Wednesday 13 November 2019

Teenager died quickly from single stab wound - State Pathologist tells murder trial

Dovydas Jenkas (inset) died from a single stab wound, State Pathologist tells murder trial
Dovydas Jenkas (inset) died from a single stab wound, State Pathologist tells murder trial
Dovydas Jenkus (17)

John Fallon

State Pathologist Prof. Marie Cassidy told a murder trial that a 17-year old schoolboy died quickly from a single stab wound after the blade pierced his heart.

Prof. Cassidy said that the blade was at a 45 degree angle when it entered the teenager’s chest, puncturing a lung and piercing the left ventricle of his heart.

Prof. Cassidy was giving evidence at the Central Criminal Court, sitting in Castlebar, where a teenager is on trial for murdering Dovydas Jenkas, of Mount Street, Claremorris.

The accused, who was 16 when the incident happened in the early hours of December 19, 2015 in Claremorris, has pleaded not guilty to murder.

In statements to gardai, he said he never intended to hurt the deceased, but wanted to scare him and get him to leave his house after he discovered him in a locked bedroom with his 14-year old sister.

The accused knew Dovydas Jenkas, had been friends with him and had played basketball with him in the same school, but had been avoiding him following a number of incidents which included the deceased being suspended from school for a number of days.

Both teenagers had moved from Lithuania to Ireland some years earlier with their families. The accused lived in Claremorris with his mother and sister.

The accused told gardai that he had taken a homemade knife and ran down to the back garden after he spotted Dovydas Jenkas climbing out an upstairs bedroom window in the early hours of the morning on December 19, 2015, having earlier spent half an hour trying to find out who was in the bedroom with his sister. His mother was not at home at the time.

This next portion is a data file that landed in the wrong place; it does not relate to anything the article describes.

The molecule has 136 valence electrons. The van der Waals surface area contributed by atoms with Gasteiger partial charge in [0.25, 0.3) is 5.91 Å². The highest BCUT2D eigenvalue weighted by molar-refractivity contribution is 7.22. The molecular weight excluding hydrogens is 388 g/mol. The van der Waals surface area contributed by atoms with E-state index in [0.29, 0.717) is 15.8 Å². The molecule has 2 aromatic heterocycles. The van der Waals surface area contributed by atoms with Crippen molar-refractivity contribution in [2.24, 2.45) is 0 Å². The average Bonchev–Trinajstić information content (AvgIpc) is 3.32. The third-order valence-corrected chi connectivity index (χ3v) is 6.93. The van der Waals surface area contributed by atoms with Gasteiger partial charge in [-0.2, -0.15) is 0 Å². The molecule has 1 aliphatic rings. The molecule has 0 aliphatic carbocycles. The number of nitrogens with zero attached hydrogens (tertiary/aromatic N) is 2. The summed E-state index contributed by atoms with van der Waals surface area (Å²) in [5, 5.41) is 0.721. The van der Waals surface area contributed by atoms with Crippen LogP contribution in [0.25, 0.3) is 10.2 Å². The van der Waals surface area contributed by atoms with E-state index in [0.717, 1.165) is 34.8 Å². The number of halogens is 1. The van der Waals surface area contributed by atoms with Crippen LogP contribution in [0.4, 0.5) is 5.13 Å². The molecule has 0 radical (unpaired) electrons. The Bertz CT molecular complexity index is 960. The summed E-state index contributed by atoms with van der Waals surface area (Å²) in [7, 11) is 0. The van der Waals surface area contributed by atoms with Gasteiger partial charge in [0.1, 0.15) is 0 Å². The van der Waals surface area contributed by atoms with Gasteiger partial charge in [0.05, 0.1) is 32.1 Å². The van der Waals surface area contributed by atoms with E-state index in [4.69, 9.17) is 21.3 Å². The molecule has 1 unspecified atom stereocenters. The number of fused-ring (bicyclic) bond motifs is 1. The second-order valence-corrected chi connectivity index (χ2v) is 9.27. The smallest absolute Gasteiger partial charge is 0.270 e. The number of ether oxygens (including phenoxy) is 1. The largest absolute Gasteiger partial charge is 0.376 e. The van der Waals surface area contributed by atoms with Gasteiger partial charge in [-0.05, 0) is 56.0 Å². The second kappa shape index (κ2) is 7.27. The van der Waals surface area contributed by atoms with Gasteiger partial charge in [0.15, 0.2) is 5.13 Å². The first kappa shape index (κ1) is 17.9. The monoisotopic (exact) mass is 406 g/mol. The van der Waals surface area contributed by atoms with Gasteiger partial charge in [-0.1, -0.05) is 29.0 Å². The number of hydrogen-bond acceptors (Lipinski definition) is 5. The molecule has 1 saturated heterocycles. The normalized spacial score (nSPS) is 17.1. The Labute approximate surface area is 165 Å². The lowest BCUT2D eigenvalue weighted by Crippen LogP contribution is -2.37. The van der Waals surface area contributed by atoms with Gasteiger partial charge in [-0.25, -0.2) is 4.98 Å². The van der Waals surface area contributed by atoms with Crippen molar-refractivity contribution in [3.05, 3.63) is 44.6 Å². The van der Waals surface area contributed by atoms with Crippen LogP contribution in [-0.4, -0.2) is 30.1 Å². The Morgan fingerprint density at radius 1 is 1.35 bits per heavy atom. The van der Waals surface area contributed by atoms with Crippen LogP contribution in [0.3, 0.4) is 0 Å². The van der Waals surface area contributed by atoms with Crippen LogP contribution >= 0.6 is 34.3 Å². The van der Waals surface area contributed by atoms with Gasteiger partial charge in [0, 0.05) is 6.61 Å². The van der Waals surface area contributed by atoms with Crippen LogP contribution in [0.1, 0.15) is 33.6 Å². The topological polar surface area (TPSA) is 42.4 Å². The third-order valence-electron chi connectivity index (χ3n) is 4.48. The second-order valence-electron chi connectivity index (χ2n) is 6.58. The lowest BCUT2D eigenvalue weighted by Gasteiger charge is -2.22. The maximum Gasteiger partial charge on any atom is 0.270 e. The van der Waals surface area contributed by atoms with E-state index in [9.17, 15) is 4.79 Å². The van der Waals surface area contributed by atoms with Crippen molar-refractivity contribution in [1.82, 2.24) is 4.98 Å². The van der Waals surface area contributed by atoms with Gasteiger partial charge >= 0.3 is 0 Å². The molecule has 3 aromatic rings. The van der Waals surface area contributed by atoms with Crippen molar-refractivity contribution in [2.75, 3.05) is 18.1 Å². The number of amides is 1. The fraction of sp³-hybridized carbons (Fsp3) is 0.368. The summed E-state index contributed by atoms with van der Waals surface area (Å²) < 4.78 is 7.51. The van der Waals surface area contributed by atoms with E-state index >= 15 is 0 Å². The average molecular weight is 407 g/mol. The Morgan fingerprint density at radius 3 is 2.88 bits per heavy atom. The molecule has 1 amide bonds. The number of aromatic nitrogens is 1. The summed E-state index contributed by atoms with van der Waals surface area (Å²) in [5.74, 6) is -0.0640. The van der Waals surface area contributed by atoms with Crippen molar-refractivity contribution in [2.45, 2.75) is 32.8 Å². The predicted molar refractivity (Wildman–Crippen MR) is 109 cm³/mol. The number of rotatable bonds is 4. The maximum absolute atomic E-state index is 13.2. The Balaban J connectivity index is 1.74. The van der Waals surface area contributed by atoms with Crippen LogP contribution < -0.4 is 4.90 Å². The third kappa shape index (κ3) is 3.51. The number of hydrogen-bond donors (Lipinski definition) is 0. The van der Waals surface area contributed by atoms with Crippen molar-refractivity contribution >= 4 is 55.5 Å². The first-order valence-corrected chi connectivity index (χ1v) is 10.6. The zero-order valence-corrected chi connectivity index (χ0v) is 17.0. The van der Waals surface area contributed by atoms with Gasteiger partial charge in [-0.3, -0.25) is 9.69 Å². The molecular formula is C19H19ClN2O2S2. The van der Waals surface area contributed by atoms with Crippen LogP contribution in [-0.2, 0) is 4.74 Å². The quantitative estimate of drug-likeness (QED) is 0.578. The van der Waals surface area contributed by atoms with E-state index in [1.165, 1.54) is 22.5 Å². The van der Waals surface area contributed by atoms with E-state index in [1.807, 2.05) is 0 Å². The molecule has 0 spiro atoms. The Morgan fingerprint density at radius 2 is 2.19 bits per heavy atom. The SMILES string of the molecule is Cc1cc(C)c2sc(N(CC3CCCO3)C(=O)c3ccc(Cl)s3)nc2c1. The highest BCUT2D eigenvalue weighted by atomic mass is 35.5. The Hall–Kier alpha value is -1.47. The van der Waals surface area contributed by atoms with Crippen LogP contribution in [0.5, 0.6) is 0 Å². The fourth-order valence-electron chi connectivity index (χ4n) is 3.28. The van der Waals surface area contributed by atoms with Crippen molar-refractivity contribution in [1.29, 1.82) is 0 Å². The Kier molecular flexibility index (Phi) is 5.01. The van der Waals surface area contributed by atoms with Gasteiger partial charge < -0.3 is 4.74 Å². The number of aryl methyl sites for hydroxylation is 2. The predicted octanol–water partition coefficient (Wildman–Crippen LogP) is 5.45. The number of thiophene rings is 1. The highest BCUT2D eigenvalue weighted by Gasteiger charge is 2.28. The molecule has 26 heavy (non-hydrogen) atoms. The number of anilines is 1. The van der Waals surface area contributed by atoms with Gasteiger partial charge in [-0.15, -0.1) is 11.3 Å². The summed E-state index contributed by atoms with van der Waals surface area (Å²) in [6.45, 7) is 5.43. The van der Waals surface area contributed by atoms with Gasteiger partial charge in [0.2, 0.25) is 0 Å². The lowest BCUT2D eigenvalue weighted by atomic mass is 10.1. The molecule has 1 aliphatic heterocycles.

Dovydas Jenkus (17)
Dovydas Jenkus (17)

He said he chased Dovydas Jenkas three or four times around a trampoline, urging him to leave, and that the stabbing happened when the older boy stopped and turned and they collided.

Prof. Cassidy, having viewed video evidence of the accused describing to gardai what happened, said that the track of the knife was not consistent with an impaling injury which might occur if two people collide straight on.

In such circumstances the knife wound would be front to back but in this instance it was from side to side at a 45 degree angle.

Prof. Cassidy, in response to defence counsel Michael Bowman, agreed that the angle the knife entered would be affected if the victim had fallen or was in the process of falling at the point of impact.

The court had been told that the back garden was wet and muddy where the incident occurred in the early hours of that morning.

Prof. Cassidy said the stabbing was a dynamic event and the positions of both parties had not been determined when the impact happened. She said that it would only take mild to moderate force to penetrate the skin when two individuals collided as force would be coming from both sides.

She agreed with Mr Bowman that the accused, who had just turned 16 shortly before the incident, was in an alien environment when trying to show investigating gardai how the stabbing occurred.

Prof. Cassidy told Justice Eileen Creedon and a jury of eight women and four men that she carried out a post mortem at Mayo General Hospital in Castlebar and that the 17-year old had died quickly from his injuries.

His left upper lung collapsed rapidly and the blade pierced the left ventricle of the heart, resulting in significant amounts of blood in the chest cavity and air passages.

Dovydas Jenkas had pronounced dead at 3.40am on December 19 after extensive efforts were made to resuscitate him.

The trial continues.

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